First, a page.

Saturday, September 22, 2018
Floodwaters in the Carolinas and Virginia are cresting this weekend in the aftermath of Hurricane Florence, which has already killed 42 people. But also rising are the floodwaters of the eleventh-hour Democrat opposition to the Judge Brett Kavanaugh’s nomination to the U.S. Supreme Court.
Voters are closely divided over whether Kavanaugh attempted to sexually assault a girl when he was in high school, although many are still withholding judgment. But confidence that Kavanaugh will ultimately be confirmed by the Senate is down.
While 78% of all voters still think Kavanaugh is likely to be confirmed by the Senate, just two weeks ago, 84% shared that confidence.
In Pennsylvania, Democratic incumbent Tom Wolf is sitting comfortably in his bid for reelection in that state’s gubernatorial race with a 12-point lead over Republican Scott Wagner.
Incumbent Democrat Bob Casey Jr. appears comfortably on his way to reelection in Pennsylvania’s U.S. Senate race with a 14% lead over Republican Lou Barletta.
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As campaigning for November’s midterm elections ramps up, voters are split over the level of racial discussions on the campaign trail but think those issues only come up in the first place to get votes.
Voters also view so-called political correctness as a problem and see it as a wedge used to silence opposition. President Obama was politically correct, they say; President Trump is not.
However, the weather disaster in three states has delivered a reality that is beyond question.
In light of Hurricane Florence in the Carolinas and other calamities, the Trump administration may begin using a program which sends out text alerts to all Americans in the event of an emergency, though not without pushback. Voters are generally on board with the idea, but now have a slightly less favorable opinion of the agency behind the alerts.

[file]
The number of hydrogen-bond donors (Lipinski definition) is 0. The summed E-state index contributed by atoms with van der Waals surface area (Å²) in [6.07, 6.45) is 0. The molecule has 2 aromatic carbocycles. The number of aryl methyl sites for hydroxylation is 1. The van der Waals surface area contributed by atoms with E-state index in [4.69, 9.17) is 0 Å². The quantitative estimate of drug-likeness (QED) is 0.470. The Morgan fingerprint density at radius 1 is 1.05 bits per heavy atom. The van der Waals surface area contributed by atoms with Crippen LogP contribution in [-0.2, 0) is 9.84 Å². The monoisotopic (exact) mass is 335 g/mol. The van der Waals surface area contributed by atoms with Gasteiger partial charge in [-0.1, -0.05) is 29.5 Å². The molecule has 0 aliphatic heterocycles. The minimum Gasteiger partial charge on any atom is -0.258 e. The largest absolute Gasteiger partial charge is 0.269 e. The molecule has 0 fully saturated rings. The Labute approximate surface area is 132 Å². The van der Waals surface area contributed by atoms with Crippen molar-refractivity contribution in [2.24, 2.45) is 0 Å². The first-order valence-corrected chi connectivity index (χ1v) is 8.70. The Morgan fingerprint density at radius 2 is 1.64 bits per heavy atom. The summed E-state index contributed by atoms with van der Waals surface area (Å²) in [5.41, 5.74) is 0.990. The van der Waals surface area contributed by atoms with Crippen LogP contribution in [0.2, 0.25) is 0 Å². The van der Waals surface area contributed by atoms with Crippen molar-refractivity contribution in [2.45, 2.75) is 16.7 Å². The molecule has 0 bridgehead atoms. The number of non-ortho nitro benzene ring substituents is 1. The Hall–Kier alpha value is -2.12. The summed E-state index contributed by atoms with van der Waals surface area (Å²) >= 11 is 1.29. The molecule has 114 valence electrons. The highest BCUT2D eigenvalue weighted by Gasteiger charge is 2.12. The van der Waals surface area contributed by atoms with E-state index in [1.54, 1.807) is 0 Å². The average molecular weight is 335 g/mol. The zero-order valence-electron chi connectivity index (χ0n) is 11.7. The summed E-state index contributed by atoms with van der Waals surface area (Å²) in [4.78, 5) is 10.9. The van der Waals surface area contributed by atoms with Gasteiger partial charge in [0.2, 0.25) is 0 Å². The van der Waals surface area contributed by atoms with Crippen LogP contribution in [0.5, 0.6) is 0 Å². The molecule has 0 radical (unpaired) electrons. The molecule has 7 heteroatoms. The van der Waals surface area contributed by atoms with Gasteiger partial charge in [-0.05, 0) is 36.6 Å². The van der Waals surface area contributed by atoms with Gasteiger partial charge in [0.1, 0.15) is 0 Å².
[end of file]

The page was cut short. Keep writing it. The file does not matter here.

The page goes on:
Otherwise, voters are much more likely these days to believe that global warming is causing more extreme weather events in the United States. But they still aren’t willing to pay more in taxes to fight against it.
Forty-four percent (44%) of Americans say first responders are not obliged to rescue residents who refuse to follow a mandatory evacuation order, while 38% think first responders are still obligated to help them. Eighteen percent (18%) are undecided.
In other surveys last week:
-- Some southern California businesses have announced plans to go cashless, but the use of cash probably isn’t going away anytime soon, even though nearly half of adults still say they’ve gone a week without it — and that number’s even higher among younger adults.
-- Up two points from the previous week, 44% of voters think the country is heading in the right direction.
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